Duke Harold led Fred, Rowena and Captain Locke to a large room off of the
audience chamber. The
Duke bid Fred and Locke to wait while he took Rowena inside. "We have some
questions for the Lady
D'Honaire," Harold said and closed the door behind him.
Forty-five minutes later the door opened again and Fred and Locke were allowed to enter. Waiting within was Rowena and the Duke as well as the Lady Tabitha, along with the guardsman Benjamin and a member of the Order of the White Hand, Mistress Oyael. Ben stood at attention near the door, while the Duke, the Duchess and the mage sat behind a long oak table near the back. A fire crackled in the hearth behind them, warming the chill autumn air in the room. Fred was led to the center of the chamber. A circle had been painted there, inscribed with runes and glyphs and he was told to stand within it. Rowena stood with Locke off to the side.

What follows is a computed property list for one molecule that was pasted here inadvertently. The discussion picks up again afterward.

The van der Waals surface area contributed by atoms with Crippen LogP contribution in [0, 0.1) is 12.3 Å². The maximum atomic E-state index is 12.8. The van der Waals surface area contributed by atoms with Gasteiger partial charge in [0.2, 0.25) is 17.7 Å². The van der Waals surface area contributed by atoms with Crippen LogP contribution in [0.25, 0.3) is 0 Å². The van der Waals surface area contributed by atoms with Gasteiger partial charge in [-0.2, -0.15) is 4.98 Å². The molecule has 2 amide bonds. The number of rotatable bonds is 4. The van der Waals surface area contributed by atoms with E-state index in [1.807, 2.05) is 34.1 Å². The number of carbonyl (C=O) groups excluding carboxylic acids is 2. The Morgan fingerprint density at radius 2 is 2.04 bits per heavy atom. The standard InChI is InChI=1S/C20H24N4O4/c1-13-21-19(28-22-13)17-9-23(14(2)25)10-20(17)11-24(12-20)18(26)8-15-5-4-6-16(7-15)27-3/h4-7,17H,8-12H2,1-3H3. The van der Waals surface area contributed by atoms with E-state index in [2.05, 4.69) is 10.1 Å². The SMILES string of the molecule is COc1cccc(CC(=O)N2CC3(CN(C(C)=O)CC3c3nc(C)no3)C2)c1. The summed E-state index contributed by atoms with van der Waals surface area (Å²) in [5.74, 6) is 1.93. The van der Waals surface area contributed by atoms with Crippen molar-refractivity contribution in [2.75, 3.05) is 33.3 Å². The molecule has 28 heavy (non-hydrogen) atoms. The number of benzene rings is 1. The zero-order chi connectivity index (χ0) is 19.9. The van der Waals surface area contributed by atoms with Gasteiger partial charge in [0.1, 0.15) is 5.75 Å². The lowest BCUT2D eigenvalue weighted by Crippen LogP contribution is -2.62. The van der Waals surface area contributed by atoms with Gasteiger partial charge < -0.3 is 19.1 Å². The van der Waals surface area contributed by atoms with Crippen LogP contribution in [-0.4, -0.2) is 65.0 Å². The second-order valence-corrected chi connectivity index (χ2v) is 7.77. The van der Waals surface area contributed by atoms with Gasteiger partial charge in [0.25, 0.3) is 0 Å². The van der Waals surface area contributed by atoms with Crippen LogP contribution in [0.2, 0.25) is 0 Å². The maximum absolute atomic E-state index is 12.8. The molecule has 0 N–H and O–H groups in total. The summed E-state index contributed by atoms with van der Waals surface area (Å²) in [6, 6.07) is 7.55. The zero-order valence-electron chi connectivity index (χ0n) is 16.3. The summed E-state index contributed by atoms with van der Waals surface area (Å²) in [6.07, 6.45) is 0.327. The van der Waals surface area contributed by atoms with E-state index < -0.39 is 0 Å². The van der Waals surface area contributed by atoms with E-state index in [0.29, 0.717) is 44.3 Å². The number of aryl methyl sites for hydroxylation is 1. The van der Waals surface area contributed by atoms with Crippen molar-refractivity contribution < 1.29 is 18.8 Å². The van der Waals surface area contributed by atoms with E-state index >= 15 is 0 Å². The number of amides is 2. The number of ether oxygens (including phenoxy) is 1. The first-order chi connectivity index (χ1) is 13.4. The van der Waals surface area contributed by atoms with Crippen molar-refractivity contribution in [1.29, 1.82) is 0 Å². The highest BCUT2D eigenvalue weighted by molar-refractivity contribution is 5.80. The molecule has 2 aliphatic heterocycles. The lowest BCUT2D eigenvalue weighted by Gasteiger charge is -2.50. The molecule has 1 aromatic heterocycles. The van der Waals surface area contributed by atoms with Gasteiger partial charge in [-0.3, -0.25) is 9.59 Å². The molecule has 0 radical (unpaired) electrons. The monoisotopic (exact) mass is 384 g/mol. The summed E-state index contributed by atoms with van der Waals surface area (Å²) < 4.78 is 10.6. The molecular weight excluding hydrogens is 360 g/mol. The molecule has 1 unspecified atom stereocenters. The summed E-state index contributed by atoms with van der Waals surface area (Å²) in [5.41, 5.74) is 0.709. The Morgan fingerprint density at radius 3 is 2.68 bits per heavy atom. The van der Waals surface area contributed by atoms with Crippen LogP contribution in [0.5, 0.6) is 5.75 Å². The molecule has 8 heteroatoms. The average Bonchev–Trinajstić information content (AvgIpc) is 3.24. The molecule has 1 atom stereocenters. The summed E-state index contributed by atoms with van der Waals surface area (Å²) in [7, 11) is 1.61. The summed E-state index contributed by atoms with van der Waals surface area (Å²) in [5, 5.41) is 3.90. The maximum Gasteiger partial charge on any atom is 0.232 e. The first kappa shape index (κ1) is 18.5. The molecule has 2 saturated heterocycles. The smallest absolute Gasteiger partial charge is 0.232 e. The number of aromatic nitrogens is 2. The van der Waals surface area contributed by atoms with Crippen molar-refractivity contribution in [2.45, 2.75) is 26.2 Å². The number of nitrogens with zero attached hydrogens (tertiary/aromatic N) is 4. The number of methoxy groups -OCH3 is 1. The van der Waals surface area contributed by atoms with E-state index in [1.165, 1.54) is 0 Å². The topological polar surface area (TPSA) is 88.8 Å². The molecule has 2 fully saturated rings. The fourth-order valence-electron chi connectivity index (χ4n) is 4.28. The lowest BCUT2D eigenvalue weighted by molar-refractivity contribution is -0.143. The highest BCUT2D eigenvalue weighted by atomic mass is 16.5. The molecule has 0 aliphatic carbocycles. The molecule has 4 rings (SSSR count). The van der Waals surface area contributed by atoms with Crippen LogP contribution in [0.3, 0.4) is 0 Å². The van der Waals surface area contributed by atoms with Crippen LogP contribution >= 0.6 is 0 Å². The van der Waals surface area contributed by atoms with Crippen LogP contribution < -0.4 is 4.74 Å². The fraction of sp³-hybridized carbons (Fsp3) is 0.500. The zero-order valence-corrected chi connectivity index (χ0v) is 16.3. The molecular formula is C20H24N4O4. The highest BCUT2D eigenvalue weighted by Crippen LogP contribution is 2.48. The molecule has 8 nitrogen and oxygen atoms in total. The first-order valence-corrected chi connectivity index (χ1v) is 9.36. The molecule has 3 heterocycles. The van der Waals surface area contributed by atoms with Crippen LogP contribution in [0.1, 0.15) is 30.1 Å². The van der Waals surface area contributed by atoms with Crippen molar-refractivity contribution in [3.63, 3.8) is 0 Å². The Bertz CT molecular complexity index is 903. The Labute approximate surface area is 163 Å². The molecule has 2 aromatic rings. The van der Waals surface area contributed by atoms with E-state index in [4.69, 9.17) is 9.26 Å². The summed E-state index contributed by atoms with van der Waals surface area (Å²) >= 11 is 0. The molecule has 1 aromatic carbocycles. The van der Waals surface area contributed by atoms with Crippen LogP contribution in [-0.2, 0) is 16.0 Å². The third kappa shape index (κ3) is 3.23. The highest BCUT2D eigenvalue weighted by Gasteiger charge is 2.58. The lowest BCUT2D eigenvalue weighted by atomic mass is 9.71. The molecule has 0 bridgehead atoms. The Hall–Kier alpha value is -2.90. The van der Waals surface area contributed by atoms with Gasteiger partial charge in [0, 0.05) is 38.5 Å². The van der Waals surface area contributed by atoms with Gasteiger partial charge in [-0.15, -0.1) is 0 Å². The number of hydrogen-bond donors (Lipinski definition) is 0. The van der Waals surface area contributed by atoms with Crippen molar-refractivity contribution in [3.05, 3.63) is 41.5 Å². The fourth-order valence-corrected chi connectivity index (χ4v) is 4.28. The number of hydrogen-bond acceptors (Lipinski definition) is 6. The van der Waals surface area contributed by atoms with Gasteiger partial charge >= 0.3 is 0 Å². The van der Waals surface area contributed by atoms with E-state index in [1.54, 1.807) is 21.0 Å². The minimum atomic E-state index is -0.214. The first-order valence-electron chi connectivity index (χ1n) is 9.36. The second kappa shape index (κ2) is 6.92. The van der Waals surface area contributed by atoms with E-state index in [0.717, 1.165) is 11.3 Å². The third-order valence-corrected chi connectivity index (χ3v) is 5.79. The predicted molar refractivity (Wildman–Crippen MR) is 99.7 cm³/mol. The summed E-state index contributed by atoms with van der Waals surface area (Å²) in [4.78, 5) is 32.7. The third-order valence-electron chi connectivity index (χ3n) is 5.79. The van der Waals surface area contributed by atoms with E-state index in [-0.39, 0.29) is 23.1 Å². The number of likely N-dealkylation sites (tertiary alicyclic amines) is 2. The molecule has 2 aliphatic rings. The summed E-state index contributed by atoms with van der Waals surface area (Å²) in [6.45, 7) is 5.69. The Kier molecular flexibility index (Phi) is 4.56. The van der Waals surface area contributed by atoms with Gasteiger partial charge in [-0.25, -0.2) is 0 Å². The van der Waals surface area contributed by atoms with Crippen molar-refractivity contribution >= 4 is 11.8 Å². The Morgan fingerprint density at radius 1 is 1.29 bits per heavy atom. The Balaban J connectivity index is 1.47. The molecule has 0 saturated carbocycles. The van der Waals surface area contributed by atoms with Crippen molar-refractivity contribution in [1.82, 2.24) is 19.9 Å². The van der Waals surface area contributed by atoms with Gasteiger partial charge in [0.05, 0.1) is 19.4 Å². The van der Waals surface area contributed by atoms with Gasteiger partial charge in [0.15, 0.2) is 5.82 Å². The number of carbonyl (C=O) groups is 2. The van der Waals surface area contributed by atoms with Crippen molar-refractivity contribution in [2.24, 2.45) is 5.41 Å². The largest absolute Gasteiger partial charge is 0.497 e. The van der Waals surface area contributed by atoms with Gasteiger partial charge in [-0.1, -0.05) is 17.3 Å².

Duke Harold sat in his great chair and smiled at Fred from behind the black table. "When the guardsman came with his news I was quite startled," the Duke said. "You make a very bold claim, Denom. That is what you were calling yourself wasn't it?" Fred nodded silently, keeping his eyes on the Duke. But he found the presence of the Duchess troubling; it filled him with even more apprehension than the presence of the whitecloak. "If what you say is true," continued the Duke, "you will create quite a stir when it becomes known. In case you haven't heard, the entire kingdom is in the midst of preparing for the Faire of Celebration. In less than a fortnight townships and capitols all over Allaria will swell with citizens far and wide to make merry over the death of the Dragon and to honor the terrible sacrifice of Lord Frederigo of Suffex. I wonder if we should be raising our voices in praise of the return of Frederigo instead. Personally, I believe that would make it a much more joyous occasion, and not only for Duke Dred and the Duchess Champlaine." Duke Harold paused and his hand strayed to a medium sized glass ball that lay upon his desk. Within it were mirrors forming a myriad of facets reflecting one upon the other in an endless kaleidoscope of melting tableaus. "So tell me Denom, are you really Lord Frederigo D'Honaire?"